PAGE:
There is no question that the hottest news (gossip) topic in the last few days has been centered around the “love child" fathered by Arnold Schwarzenegger with his housekeeper, allegedly Mildred “Patty" Patricia Baena, while he was married to Maria Shriver. The news has been shocking, devastating, and sad, to say the least. Even more shocking that the child is now a teenager, and this entire relationship and child was hidden privately and publicly for over a decade.
Which raises an interesting question. Why has this become public now, since the child is assumed to be about 14 years old? Why not earlier? While I don’t presume to know the laws of paternity in California, a brief overview of paternity law in Michigan may provide some possible answers.
In Michigan, if a child is born while a woman is married, that child is legally presumed to be the biological child of the married parents. No one can challenge this paternity while the couple is married, even if a DNA test proves that the biological father is someone else.
If a woman becomes pregnant when she is unmarried, but then marries someone before the child is born, the child is presumed to be the father of the man she marries. This is true again even if DNA tests prove that the biological father is someone else.
In short, Michigan honors the sanctity of marriage for purposes of paternity. If a child is born during a marriage, the husband is presumed legally to be the father.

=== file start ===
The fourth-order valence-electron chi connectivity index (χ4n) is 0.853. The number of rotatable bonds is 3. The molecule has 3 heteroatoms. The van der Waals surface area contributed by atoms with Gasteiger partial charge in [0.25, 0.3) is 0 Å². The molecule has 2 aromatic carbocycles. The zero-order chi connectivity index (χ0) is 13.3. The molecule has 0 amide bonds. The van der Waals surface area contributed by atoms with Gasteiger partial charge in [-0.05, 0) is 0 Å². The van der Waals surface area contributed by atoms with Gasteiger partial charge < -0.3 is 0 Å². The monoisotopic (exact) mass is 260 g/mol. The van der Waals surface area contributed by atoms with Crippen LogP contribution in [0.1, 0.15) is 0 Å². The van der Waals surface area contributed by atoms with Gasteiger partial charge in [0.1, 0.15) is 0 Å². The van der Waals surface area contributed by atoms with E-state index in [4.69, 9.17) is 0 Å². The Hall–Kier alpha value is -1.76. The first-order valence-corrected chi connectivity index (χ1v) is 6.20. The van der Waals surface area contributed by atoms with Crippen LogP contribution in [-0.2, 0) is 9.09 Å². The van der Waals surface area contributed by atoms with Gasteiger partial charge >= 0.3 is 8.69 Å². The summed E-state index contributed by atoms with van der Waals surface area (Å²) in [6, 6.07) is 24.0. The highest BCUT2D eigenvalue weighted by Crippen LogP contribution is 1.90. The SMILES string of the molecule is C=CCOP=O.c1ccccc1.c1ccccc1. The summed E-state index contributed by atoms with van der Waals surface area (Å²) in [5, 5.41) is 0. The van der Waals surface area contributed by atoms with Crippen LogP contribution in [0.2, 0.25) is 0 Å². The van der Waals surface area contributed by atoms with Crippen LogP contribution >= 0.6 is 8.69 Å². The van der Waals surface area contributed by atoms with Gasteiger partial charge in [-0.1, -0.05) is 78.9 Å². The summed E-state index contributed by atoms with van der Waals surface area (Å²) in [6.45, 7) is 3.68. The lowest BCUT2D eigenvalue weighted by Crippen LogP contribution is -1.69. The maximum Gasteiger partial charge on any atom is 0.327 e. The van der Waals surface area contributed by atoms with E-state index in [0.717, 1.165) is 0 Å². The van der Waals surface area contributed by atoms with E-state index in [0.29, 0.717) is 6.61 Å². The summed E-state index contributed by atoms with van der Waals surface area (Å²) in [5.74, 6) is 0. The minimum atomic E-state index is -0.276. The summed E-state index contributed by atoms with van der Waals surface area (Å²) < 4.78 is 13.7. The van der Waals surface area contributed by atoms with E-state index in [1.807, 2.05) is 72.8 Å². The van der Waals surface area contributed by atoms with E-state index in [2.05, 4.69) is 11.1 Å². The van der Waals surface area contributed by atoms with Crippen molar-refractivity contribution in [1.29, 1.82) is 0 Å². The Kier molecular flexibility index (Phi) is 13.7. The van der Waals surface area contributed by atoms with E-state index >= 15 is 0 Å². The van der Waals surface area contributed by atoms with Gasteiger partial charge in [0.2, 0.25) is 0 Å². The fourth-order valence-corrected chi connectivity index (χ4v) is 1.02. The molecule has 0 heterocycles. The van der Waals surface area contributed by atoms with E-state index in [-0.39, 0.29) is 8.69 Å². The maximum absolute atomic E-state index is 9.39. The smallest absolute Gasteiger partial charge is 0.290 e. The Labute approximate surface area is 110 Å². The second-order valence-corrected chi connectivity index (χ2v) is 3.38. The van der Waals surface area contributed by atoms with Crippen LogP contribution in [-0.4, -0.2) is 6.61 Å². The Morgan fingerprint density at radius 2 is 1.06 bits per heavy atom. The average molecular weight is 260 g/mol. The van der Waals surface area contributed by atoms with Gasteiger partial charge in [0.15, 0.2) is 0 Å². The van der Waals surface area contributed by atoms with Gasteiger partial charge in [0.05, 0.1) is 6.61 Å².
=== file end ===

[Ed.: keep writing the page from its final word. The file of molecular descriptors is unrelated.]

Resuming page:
However, if the couple files for divorce, the mother or father can challenge the paternity of any of the children born during the marriage. If this happens, a DNA test is conducted, and if the test proves that the husband is not the father, the divorce judgment can include this information, and that child’s paternity remains an open question. If this happens, once the divorce becomes final, the mother or the assumed true biological father can the file a paternity action to establish paternity of that child.
Simply, if a man knows that he has fathered a child, even if a DNA test is done, he has no standing under Michigan law to establish his paternity if the mother is married to someone else. Additionally, if the mother does divorce, but the divorce judgment indicates that all the children born during the marriage are children of the husband and wife, the biological father still lacks standing. The husband is presumed to be the father (despite DNA), and this issue cannot be challenged once the divorce is finalized.
Turning back to the case of Arnold Schwartzenegger and his housekeeper, it was noted by the press that Patty Baena was married at the time she conceived this “love child." If that is the case, then Patty Baena’s husband was legally presumed to be the father. However, the press has also stated that she is now divorced. Perhaps the divorce judgment indicates that this “love child" is not a child of that marriage, leaving paternity open. Perhaps Patty Baena is now going to file either a paternity or child support action, seeking financial support for her child. It’s just a guess, but if you analyze the law surrounding paternity issues, it makes sense.